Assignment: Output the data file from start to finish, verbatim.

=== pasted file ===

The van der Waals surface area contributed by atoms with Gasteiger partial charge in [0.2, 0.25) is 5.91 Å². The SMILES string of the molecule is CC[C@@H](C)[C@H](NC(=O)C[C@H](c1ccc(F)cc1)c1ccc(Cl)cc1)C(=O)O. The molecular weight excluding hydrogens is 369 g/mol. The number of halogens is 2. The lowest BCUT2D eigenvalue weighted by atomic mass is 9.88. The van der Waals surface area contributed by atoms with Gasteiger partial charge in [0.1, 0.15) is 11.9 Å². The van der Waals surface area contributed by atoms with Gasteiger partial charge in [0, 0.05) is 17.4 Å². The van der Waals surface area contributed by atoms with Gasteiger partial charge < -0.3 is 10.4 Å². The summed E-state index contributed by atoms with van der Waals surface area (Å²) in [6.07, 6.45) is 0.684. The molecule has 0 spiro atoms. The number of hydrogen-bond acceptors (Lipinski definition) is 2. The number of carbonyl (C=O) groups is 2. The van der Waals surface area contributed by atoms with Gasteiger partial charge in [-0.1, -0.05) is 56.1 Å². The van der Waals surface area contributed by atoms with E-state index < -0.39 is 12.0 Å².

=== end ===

The van der Waals surface area contributed by atoms with Gasteiger partial charge in [0.2, 0.25) is 5.91 Å². The SMILES string of the molecule is CC[C@@H](C)[C@H](NC(=O)C[C@H](c1ccc(F)cc1)c1ccc(Cl)cc1)C(=O)O. The molecular weight excluding hydrogens is 369 g/mol. The number of halogens is 2. The lowest BCUT2D eigenvalue weighted by atomic mass is 9.88. The van der Waals surface area contributed by atoms with Gasteiger partial charge in [0.1, 0.15) is 11.9 Å². The van der Waals surface area contributed by atoms with Gasteiger partial charge in [0, 0.05) is 17.4 Å². The van der Waals surface area contributed by atoms with Gasteiger partial charge < -0.3 is 10.4 Å². The summed E-state index contributed by atoms with van der Waals surface area (Å²) in [6.07, 6.45) is 0.684. The molecule has 0 spiro atoms. The number of hydrogen-bond acceptors (Lipinski definition) is 2. The number of carbonyl (C=O) groups is 2. The van der Waals surface area contributed by atoms with Gasteiger partial charge in [-0.1, -0.05) is 56.1 Å². The van der Waals surface area contributed by atoms with E-state index < -0.39 is 12.0 Å².